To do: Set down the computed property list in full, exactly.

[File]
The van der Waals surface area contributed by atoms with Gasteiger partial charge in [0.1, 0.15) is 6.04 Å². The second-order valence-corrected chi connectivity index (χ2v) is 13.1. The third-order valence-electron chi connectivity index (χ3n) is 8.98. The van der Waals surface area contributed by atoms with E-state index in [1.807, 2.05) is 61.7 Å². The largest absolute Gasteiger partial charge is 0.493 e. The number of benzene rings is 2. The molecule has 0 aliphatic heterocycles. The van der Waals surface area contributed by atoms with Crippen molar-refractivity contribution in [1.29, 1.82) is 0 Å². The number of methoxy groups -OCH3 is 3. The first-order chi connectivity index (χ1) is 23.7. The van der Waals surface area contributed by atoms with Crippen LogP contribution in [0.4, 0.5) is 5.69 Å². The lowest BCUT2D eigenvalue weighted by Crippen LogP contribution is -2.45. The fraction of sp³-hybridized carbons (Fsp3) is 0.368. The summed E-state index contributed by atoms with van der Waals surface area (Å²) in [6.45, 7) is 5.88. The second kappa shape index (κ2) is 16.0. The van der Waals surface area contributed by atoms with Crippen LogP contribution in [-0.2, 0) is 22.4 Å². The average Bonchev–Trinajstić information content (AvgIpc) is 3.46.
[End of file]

The van der Waals surface area contributed by atoms with Gasteiger partial charge in [0.1, 0.15) is 6.04 Å². The second-order valence-corrected chi connectivity index (χ2v) is 13.1. The third-order valence-electron chi connectivity index (χ3n) is 8.98. The van der Waals surface area contributed by atoms with E-state index in [1.807, 2.05) is 61.7 Å². The largest absolute Gasteiger partial charge is 0.493 e. The number of benzene rings is 2. The molecule has 0 aliphatic heterocycles. The van der Waals surface area contributed by atoms with Crippen molar-refractivity contribution in [1.29, 1.82) is 0 Å². The number of methoxy groups -OCH3 is 3. The first-order chi connectivity index (χ1) is 23.7. The van der Waals surface area contributed by atoms with Crippen LogP contribution in [0.4, 0.5) is 5.69 Å². The lowest BCUT2D eigenvalue weighted by Crippen LogP contribution is -2.45. The fraction of sp³-hybridized carbons (Fsp3) is 0.368. The summed E-state index contributed by atoms with van der Waals surface area (Å²) in [6.45, 7) is 5.88. The second kappa shape index (κ2) is 16.0. The van der Waals surface area contributed by atoms with Crippen LogP contribution in [-0.2, 0) is 22.4 Å². The average Bonchev–Trinajstić information content (AvgIpc) is 3.46.